The Universe in microwave wavelengths is a place of unfamiliar brightness. If our eyes could see microwaves, the entire sky would radiate. Most peculiar of all, however, is that the brightness would be the same across the entire sky. Unlike any other waveband, in which diffuse emission is punctuated by bright objects, the entire sky glows uniformly with microwaves.
The astronomers who first detected this microwave 'background' signal were using a special telescope, similar to a radio telescope, and at first thought the all-pervading signal was static caused by a fault in the machinery. It did not vary, regardless of where they pointed the telescope.
The microwave glow is nothing less than the afterglow of the Big Bang, the fireball from which the Universe was created. It is known as the 'Cosmic Microwave Background' (CMB) radiation and was released into space around 12 000 million years ago.
At that moment, it was a searing mass of X-rays and it represents the first light – in the form of X-rays rather than visible light – to be released in the Universe. Since that moment, the constant expansion of the Universe has stretched these rays into the microwaves observed today.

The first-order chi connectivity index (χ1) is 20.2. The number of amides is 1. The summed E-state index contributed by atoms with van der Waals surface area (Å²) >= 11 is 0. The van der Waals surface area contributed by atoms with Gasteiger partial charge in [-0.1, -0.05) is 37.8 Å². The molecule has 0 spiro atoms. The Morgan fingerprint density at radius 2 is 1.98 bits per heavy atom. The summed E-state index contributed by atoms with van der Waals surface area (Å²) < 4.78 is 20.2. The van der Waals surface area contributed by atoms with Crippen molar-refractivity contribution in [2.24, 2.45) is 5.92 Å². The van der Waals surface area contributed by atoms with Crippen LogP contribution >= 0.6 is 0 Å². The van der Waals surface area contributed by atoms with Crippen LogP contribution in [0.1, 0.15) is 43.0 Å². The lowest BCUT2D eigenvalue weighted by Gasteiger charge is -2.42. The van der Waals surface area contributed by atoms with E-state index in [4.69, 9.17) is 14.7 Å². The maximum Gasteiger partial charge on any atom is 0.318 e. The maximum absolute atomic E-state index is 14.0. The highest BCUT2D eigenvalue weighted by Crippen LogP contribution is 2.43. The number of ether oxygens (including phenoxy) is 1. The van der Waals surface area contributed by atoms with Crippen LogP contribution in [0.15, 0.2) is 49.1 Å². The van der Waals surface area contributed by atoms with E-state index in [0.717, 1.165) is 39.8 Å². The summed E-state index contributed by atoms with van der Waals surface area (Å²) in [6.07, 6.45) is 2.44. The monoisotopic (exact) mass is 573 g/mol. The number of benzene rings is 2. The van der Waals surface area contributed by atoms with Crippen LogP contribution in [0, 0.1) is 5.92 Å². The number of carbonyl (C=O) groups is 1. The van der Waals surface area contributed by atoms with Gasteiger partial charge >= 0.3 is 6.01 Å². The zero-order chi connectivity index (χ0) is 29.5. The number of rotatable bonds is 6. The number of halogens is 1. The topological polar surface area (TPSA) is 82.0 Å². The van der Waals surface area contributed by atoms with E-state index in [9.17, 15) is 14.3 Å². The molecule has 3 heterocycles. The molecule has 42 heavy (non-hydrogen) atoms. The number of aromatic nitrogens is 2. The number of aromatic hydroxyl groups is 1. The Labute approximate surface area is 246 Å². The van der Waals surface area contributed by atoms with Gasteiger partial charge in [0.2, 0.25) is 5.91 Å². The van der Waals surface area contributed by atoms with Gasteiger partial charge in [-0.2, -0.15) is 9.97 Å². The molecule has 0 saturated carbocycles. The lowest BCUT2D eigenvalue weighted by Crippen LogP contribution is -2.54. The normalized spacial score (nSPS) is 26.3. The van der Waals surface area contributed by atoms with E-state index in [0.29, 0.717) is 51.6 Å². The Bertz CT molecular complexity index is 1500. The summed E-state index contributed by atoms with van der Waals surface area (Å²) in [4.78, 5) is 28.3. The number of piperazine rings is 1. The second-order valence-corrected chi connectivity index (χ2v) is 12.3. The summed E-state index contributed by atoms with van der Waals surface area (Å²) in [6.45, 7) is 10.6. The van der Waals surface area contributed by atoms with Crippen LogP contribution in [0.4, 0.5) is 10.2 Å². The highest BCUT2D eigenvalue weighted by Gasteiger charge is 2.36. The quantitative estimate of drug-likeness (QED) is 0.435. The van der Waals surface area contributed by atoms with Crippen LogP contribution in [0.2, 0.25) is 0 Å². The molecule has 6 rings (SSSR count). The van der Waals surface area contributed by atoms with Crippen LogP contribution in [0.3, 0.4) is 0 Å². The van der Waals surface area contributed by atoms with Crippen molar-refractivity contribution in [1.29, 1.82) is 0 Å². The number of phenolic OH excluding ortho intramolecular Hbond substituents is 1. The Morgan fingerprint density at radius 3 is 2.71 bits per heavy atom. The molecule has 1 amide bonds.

Although the microwave background appeared initially featureless, careful analysis of the radiation has shown that its intensity varies by around 0.0005% from place to place. These tiny variations were caused by slight differences in the density of the hydrogen/helium gas that was spread across the entire Universe at the time the radiation was released. As such, they are the seeds from which galaxies and clusters of galaxies grew. They are the blueprints from which the Universe was made.
ESA's 'first light' mapper Planck will study the microwave Universe, making the most precise map ever of this cosmic blueprint. Planck’s investigations are also designed to give scientists new insight into the force of gravity and how it relates to the other forces in the Universe.